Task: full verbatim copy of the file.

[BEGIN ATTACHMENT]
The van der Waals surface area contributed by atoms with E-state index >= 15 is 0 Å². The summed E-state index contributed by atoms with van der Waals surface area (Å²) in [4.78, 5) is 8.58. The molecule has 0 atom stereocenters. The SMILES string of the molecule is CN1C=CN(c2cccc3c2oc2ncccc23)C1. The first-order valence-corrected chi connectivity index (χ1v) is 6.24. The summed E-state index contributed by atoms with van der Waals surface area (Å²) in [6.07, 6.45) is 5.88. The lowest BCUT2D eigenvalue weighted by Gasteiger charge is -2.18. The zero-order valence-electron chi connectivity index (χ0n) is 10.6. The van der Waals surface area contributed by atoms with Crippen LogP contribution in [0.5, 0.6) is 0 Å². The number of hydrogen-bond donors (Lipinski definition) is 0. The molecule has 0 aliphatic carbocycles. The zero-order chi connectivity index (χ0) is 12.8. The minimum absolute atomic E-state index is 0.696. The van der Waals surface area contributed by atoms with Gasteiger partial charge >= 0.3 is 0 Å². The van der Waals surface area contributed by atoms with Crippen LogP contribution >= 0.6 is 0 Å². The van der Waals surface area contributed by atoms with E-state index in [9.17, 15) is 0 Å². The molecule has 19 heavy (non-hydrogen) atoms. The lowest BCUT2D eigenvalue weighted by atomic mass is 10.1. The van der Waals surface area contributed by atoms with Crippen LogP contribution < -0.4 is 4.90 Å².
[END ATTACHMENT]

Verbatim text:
The van der Waals surface area contributed by atoms with E-state index >= 15 is 0 Å². The summed E-state index contributed by atoms with van der Waals surface area (Å²) in [4.78, 5) is 8.58. The molecule has 0 atom stereocenters. The SMILES string of the molecule is CN1C=CN(c2cccc3c2oc2ncccc23)C1. The first-order valence-corrected chi connectivity index (χ1v) is 6.24. The summed E-state index contributed by atoms with van der Waals surface area (Å²) in [6.07, 6.45) is 5.88. The lowest BCUT2D eigenvalue weighted by Gasteiger charge is -2.18. The zero-order valence-electron chi connectivity index (χ0n) is 10.6. The van der Waals surface area contributed by atoms with Crippen LogP contribution in [0.5, 0.6) is 0 Å². The number of hydrogen-bond donors (Lipinski definition) is 0. The molecule has 0 aliphatic carbocycles. The zero-order chi connectivity index (χ0) is 12.8. The minimum absolute atomic E-state index is 0.696. The van der Waals surface area contributed by atoms with Gasteiger partial charge >= 0.3 is 0 Å². The van der Waals surface area contributed by atoms with Crippen LogP contribution >= 0.6 is 0 Å². The van der Waals surface area contributed by atoms with E-state index in [9.17, 15) is 0 Å². The molecule has 19 heavy (non-hydrogen) atoms. The lowest BCUT2D eigenvalue weighted by atomic mass is 10.1. The van der Waals surface area contributed by atoms with Crippen LogP contribution < -0.4 is 4.90 Å².